Trump Administration Discussed Plans to Kidnap or Assassinate Julian Assange

by Vins
Published: Last Updated on

In late 2017, the Central Intelligence Agency (CIA), then under the direction of Mike Pompeo, seriously considered plans to kidnap or assassinate WikiLeaks founder Julian Assange, according to a Yahoo News investigative piece published in September 2021. The Yahoo News article featured interviews with more than thirty former US officials, eight of whom detailed US plans to abduct Assange and three of which described the development of plans to kill him. As one former official told Yahoo News, discussions of kidnapping or killing Assange occurred “at the highest levels” of the Trump administration. “There seemed to be no boundaries,” according to the former senior counterintelligence official.

Potential scenarios proposed by both the CIA and Trump Administration included crashing into a Russian vehicle carrying Assange in order to grab him, shooting the tires of an airplane carrying Assange in order to prevent its takeoff, and engaging in a gun battle through London. US officials requested that “their British counterparts to do the shooting if gunfire was required, and the British agreed,” Yahoo News reported, on the basis of testimony by one former senior administration official. Senior CIA officials went so far as to request “sketches” or “options” detailing methods to kill Assange.

Some of the former officials interviewed by Yahoo News dismissed the planning as far-fetched—“It was viewed as unhinged and ridiculous,” according to one former CIA official; a former senior counterintelligence official characterized them as “just Trump being Trump.” Nevertheless, another senior official noted that there were discussions on whether killing Assange “was possible and whether it was legal.”

Those plans gained new urgency in December 2017 when the Trump administration, tipped off by informants in the Ecuadorian embassy where Assange was living, learned of a plan to grant Assange diplomatic status and transfer him to a friendly country. The informants worked for UC Global, a Spanish-based private security company hired by Ecuador to protect its London embassy. Instead of simply doing its assigned task, UC Global spied on Assange and his contacts for the United States. Their targets included US journalists, Assange’s legal team, a US member of Congress, and the Ecuadorian diplomats whom they were hired to protect, according to a 2020 Grayzone report. When asked whether the CIA had broken into the homes of WikiLeaks associates or stolen computer hard drives, a former official cryptically said “some actions were taken,” Yahoo News reported.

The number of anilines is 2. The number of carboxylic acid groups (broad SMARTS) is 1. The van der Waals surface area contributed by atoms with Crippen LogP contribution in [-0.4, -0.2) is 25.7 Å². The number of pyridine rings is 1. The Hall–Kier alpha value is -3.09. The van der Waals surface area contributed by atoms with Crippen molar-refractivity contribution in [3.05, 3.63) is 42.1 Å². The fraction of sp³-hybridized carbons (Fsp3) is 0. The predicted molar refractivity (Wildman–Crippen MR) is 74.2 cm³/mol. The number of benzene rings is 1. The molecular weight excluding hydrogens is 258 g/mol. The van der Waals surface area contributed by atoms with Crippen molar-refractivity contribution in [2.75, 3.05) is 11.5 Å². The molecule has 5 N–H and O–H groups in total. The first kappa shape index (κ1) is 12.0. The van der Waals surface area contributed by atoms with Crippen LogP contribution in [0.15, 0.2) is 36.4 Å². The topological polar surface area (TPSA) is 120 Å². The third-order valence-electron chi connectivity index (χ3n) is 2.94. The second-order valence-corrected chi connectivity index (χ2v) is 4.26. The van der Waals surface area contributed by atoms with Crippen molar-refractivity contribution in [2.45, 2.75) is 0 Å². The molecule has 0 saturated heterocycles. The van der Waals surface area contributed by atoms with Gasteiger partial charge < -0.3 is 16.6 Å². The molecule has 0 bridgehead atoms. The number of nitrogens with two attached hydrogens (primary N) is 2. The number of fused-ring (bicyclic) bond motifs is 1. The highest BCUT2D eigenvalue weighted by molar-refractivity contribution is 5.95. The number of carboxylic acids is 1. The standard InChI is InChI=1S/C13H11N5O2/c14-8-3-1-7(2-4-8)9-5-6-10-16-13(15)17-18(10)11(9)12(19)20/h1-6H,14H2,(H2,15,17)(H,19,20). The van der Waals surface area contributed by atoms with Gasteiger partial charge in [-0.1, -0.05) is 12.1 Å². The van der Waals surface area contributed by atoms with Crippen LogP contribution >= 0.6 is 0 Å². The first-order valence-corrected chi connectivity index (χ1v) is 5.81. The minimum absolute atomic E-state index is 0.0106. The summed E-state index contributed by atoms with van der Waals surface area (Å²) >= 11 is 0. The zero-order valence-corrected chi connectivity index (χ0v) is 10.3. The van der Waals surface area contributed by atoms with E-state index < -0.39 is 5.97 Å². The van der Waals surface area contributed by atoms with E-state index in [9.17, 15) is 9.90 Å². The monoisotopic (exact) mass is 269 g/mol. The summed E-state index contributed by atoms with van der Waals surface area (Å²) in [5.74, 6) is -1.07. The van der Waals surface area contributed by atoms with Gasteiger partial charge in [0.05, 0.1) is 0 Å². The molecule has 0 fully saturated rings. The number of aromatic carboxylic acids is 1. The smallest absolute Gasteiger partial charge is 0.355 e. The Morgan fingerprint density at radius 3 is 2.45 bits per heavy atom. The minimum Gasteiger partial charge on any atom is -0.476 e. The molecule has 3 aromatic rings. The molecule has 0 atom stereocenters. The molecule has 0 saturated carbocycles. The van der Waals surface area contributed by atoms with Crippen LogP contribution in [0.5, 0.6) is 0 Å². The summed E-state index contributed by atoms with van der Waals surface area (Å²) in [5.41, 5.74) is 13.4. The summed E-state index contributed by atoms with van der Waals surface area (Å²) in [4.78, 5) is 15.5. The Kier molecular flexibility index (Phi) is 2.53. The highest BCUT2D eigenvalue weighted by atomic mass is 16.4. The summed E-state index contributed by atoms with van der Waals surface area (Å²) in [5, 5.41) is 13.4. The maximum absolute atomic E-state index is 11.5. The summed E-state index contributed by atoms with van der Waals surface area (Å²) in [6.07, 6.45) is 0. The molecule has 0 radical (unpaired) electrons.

This story has received little to no establishment news coverage in the United States, other than scant summaries by Business Insider, The Verge, and tangential coverage by Reuters, each based on the original Yahoo News report. In the United Kingdom, the story received coverage in the Daily Mail, the Guardian, and the Independent, though notably neither the BBC nor Channel 4 appear to have covered the story. Al Jazeera English ran an extensive story addressing the question, “Why isn’t the CIA’s plan to kidnap Julian Assange making more headlines?” Among US independent news outlets, Democracy Now! featured an interview with Michael Isikoff, one of the Yahoo News reporters who broke the story, and Jennifer Robinson, a human rights attorney who has been advising Julian Assange and WikiLeaks since 2010.

Source: Zach Dorfman, Sean D. Naylor and Michael Isikoff, “Kidnapping, assassination and a London shoot-out: Inside the CIA’s secret war plans against WikiLeaks,” Yahoo News, September 26, 2021.

Student Researcher: Annie Koruga (Ohlone College)

Faculty Advisor: Robin Takahashi (Ohlone College)